After blitzing Ballinderry Shamrocks in the first half, Crossmaglen Rangers were forced to fight off a second half comeback by the Derry champions to remain on course for a fifth Ulster title in six years.
The attacking swarm
This column has discussed the swarm at length since this column began in June 2010 but today a different variant was on full display in Casement Park. When referring to the swarm, usually the concept is built around defence breaking into attack. Crossmaglen turn this inside out with their heavy focus on the attacking side of the game.
The Armagh champions sought to overwhelm in attack, trusting that they would have the bodies to track back where needed. Aaron Kernan’s runs from defence led to him having about as many touches inside the Ballinderry 45 as any outright attacker on the Crossmaglen team.
Kernan, like so many of the Cross defenders, broke forward at will. Throughout the game, Crossmaglen regularly had 10 men in the Ballinderry half as they pressed forward. At one point in the 43rd minute, Crossmaglen had 7 men inside the Ballinderry 45 and within a minute had 5 players crowding out Colin Devlin on their own 21.
The tactic played heavily to Crossmaglen’s strengths, with multiple scoring threats including Aaron Kernan, Oisin McConville, and Stephen Kernan. At this level it’s rare to see a team with the depth of attacking options available to Crossmaglen so constructing a plan that best exploits these scoring talents makes sense.
There were however some notable holes. While Cross were able to get men back to hold off sustained attacks from Ballinderry, they looked susceptible to quick strikes on the break in the opening period. That weakness would come back to haunt them in the second half.
Crossmaglen don’t adjust with extra man
The situation at the break couldn’t have looked better for Crossmaglen. They led 0-11 to 0-4 and Ballinderry had been reduced to 14 men with Martin Harney sent off. The Armagh champions failed to take advantage however and much of it was down to their core strategy.
A team that is built around starting at 100 mph and pressing forward in droves, isn’t ideally suited to sitting on a lead. Rather than deploy an outright extra defender, Cross just looked to continue their aggressive attacking strategy. While not directly harmful to their own efforts, it did nothing to hinder any potential comeback by the Derry champions. Ballinderry effectively faced the same challenge as before, an opponent that would try to overwhelm them going forward but leave space at the back.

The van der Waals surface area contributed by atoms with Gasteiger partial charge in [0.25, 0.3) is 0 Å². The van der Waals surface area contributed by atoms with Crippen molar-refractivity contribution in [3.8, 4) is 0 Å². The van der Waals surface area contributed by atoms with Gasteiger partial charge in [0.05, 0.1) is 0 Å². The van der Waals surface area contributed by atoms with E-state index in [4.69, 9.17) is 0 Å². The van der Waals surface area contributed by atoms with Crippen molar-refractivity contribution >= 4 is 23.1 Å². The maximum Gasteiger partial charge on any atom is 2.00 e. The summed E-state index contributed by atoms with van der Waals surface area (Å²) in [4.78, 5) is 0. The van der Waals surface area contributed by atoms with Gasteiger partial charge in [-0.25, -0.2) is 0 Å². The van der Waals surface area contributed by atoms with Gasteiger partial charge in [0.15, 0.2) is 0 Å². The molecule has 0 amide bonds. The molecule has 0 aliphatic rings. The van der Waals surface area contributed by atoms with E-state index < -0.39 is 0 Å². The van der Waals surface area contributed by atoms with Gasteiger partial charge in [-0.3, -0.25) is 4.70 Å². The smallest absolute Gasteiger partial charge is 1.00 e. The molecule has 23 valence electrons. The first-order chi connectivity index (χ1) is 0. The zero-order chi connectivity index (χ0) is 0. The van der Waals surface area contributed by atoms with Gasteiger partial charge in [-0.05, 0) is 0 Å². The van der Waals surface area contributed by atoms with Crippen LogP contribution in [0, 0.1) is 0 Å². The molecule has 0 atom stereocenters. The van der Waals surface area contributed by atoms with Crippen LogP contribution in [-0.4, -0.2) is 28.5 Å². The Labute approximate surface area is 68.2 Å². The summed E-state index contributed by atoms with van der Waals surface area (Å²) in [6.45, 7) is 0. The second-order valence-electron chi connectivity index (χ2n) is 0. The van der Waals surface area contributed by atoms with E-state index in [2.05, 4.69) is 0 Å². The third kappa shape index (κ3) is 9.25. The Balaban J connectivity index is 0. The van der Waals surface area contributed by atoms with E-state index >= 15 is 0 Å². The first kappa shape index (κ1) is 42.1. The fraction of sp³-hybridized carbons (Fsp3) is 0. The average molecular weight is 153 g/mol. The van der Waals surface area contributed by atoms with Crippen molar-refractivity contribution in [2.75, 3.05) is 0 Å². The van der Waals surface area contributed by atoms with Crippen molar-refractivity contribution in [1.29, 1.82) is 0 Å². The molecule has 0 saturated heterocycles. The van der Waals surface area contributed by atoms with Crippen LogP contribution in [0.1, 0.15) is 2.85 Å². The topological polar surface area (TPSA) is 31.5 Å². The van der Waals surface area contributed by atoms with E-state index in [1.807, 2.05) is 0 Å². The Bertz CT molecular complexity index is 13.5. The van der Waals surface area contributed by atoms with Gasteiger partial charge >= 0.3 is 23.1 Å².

Ballinderry’s counter-punching pays off
On 52 minutes I scribbled down: If it bleeds we can kill it. That sums up the attacking philosophy of Ballinderry after the break. They saw one gaping wound in the Crossmaglen defensive plan and continually aimed to rip it apart.
Raymond Wilkinson was at the heart of everything Shamrocks did right throughout this game. In the first half he was the only threat from play for Ballinderry as he looked to pass his way through the middle of the Crossmaglen defence. His quick thinking with Darren Conway nearly led to a goal in the 12th minute.
Wilkinson and Conleth Gilligan combined for three points in as many minutes upon the resumption. Gilligan, Wilkinson, Conway and 40th minute substitute Devlin formed an quick-striking quartet that targeted the Crossmaglen defence before the cavalry could arrive. Quick passing moves, working partially off high balls to Conway, picked apart the Cross defence. Wilkinson and Conway were, unsurprisingly, involved in the move that led to a penalty in the 50th minute. Gilligan slotted home and the comeback was in full swing.
Staying true to the system succeeds
With 10 minutes to go, Crossmaglen were wilting and giving up scores far too easily. There was only one approach to take; attack. Stephen Kernan, Tony Kernan, and McConville all scored from play as Crossmaglen made one final surge for the line. For all the success Ballinderry had on the counter, when Crossmaglen pressed forward with speed there was not stopping them.
Formations really played a minimal role in the strategies of both teams today. The only notable tweaks saw both teams deploy their full forwards particularly high towards the goal, largely the opposite of the trend used in the club games covered by this column to date.
That said this was still a tactically fascinating battle. It took Ballinderry half the game to find their feet but once they did the game was well and truly on. Their aggressive counter-punching approach put the game in the balance entering the business end of proceedings, an unlikely outcome at half time. They introduction of Devlin helped exploit a worrying hole in the Crossmaglen defence. Games however are won over 60 minutes not 20 and that was the difference today.
Crossmaglen’s out-and-out focus on attack made for an open game. The speed at which the Armagh champions operate is going to be a challenge for any opponent. Maintaining that pace throughout the game however looks to be an issue and we saw today, if Crossmaglen haven’t buried an opponent by the break they can be clawed back. Focussing on exploiting a wealth of attacking options should be praised and most teams will be blown away by the Cross approach.
This was no pushover opponent but for much of the day, Crossmaglen looked in a different class. That was largely due to their overwhelming attack. This likely won’t be the last effective counter-attacking opponent that comes up against Crossmaglen. How they adjust their defence to such challenges will go a long way towards deciding whether they retain their All Ireland title on St Patrick’s day.
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